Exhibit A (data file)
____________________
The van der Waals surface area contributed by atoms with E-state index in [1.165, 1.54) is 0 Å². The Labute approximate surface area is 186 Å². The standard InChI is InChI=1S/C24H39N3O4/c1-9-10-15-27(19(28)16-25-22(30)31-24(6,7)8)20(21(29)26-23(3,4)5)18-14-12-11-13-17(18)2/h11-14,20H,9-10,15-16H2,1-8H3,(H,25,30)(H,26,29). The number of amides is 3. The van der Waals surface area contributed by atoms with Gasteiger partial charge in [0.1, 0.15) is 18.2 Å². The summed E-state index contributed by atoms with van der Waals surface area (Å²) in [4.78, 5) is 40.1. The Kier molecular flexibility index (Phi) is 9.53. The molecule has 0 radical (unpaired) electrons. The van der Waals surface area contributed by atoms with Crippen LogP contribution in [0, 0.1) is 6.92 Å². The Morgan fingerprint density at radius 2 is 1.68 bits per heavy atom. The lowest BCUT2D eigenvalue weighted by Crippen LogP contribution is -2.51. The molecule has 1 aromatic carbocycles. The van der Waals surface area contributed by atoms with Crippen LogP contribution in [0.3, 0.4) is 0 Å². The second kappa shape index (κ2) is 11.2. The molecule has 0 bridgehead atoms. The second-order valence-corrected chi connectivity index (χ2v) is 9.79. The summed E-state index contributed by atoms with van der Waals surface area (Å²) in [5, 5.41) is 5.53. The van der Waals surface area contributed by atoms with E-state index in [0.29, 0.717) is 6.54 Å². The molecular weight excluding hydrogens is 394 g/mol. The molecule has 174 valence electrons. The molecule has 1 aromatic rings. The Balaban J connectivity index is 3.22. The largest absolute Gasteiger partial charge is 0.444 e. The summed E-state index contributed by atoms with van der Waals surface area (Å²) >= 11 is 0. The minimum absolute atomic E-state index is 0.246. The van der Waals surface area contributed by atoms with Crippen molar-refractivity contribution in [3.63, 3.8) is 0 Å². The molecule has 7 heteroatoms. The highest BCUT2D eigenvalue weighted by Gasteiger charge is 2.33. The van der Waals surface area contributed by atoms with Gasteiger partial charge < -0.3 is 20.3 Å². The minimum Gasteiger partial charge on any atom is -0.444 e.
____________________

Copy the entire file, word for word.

The van der Waals surface area contributed by atoms with E-state index in [1.165, 1.54) is 0 Å². The Labute approximate surface area is 186 Å². The standard InChI is InChI=1S/C24H39N3O4/c1-9-10-15-27(19(28)16-25-22(30)31-24(6,7)8)20(21(29)26-23(3,4)5)18-14-12-11-13-17(18)2/h11-14,20H,9-10,15-16H2,1-8H3,(H,25,30)(H,26,29). The number of amides is 3. The van der Waals surface area contributed by atoms with Gasteiger partial charge in [0.1, 0.15) is 18.2 Å². The summed E-state index contributed by atoms with van der Waals surface area (Å²) in [4.78, 5) is 40.1. The Kier molecular flexibility index (Phi) is 9.53. The molecule has 0 radical (unpaired) electrons. The van der Waals surface area contributed by atoms with Crippen LogP contribution in [0, 0.1) is 6.92 Å². The Morgan fingerprint density at radius 2 is 1.68 bits per heavy atom. The lowest BCUT2D eigenvalue weighted by Crippen LogP contribution is -2.51. The molecule has 1 aromatic carbocycles. The van der Waals surface area contributed by atoms with Crippen LogP contribution in [0.3, 0.4) is 0 Å². The second kappa shape index (κ2) is 11.2. The molecule has 0 bridgehead atoms. The second-order valence-corrected chi connectivity index (χ2v) is 9.79. The summed E-state index contributed by atoms with van der Waals surface area (Å²) in [5, 5.41) is 5.53. The van der Waals surface area contributed by atoms with E-state index in [0.29, 0.717) is 6.54 Å². The molecular weight excluding hydrogens is 394 g/mol. The molecule has 174 valence electrons. The molecule has 1 aromatic rings. The Balaban J connectivity index is 3.22. The largest absolute Gasteiger partial charge is 0.444 e. The summed E-state index contributed by atoms with van der Waals surface area (Å²) >= 11 is 0. The minimum absolute atomic E-state index is 0.246. The van der Waals surface area contributed by atoms with Crippen molar-refractivity contribution in [3.63, 3.8) is 0 Å². The molecule has 7 heteroatoms. The highest BCUT2D eigenvalue weighted by Gasteiger charge is 2.33. The van der Waals surface area contributed by atoms with Gasteiger partial charge < -0.3 is 20.3 Å². The minimum Gasteiger partial charge on any atom is -0.444 e.